60 days ago
Dominic Ford, Editor
From the Outer Planets feed
Jupiter's 11.9-year orbit around the Sun will carry it to its closest point to the Sun – its perihelion – at a distance of 4.95 AU.
In practice, however, Jupiter's orbit is very close to circular; its distance from the Sun only varies by about 10.2% between perihelion and aphelion. This means that the difference in the amount of heat and light it receives from the Sun between aphelion and perihelion is extremely small.
Jupiter's distance from the Sun doesn't affect its appearance. From Ashburn, at the moment of perihelion it will become visible around 17:36 (EDT), 47° above your south-western horizon, as dusk fades to darkness. It will then sink towards the horizon, setting at 22:23.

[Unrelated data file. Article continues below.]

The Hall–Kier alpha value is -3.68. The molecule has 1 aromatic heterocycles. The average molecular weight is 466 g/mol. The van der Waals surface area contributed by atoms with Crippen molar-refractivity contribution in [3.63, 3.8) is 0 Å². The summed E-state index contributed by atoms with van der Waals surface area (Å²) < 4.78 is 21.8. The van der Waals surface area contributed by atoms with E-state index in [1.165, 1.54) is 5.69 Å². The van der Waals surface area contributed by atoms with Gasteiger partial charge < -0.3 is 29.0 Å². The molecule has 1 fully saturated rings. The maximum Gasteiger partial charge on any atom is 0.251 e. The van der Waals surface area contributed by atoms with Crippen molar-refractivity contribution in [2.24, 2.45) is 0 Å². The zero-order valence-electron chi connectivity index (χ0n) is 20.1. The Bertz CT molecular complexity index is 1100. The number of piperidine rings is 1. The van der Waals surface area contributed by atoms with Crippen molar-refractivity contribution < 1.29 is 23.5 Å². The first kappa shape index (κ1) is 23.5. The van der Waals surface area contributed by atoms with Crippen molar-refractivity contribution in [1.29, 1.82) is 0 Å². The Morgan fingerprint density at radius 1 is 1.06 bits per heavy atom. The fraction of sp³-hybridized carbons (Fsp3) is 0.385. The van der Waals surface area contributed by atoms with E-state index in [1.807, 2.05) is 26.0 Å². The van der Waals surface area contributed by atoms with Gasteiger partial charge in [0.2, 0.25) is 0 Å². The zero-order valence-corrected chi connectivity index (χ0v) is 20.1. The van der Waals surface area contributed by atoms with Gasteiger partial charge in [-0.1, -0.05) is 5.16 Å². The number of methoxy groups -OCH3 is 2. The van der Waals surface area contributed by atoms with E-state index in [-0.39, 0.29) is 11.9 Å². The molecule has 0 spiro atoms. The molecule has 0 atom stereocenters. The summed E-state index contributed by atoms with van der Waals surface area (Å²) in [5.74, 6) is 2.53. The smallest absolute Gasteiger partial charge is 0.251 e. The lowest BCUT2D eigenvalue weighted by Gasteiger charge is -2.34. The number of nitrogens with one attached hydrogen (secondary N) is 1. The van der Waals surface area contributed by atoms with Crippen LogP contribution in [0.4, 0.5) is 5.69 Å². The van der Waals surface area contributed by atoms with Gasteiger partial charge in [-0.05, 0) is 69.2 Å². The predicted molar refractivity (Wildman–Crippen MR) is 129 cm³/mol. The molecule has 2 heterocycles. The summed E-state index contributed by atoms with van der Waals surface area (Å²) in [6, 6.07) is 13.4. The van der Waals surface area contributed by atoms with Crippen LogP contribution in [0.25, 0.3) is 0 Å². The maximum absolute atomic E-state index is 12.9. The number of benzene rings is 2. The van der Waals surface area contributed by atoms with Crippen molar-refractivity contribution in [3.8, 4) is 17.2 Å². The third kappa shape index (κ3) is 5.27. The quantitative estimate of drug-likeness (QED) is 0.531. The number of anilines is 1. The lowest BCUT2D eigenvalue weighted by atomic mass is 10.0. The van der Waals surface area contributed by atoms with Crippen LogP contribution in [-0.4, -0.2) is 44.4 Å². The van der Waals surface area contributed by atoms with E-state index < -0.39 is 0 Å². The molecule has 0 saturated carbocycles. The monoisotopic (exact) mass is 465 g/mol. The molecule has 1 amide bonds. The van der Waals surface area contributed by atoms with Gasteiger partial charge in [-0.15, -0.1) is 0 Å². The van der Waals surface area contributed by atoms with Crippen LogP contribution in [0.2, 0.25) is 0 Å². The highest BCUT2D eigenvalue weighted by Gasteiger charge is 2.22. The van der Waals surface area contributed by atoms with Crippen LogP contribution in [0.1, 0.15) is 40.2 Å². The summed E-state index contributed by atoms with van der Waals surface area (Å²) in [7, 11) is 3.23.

A chart of the path of Jupiter across the sky in 2023 can be found here, and a chart of its rising and setting times here.
The position of Jupiter at the moment it passes perihelion will be:
|Object||Right Ascension||Declination||Constellation||Magnitude||Angular Size|
The coordinates above are given in J2000.0.
The sky on 22 Jan 2023
|The sky on 22 January 2023|
1 day old
All times shown in EST.
The circumstances of this event were computed using the DE430 planetary ephemeris published by the Jet Propulsion Laboratory (JPL).
This event was automatically generated by searching the ephemeris for planetary alignments which are of interest to amateur astronomers, and the text above was generated based on an estimate of your location.
|26 Sep 2022||– Jupiter at opposition|
|03 Nov 2023||– Jupiter at opposition|
|07 Dec 2024||– Jupiter at opposition|
|10 Jan 2026||– Jupiter at opposition|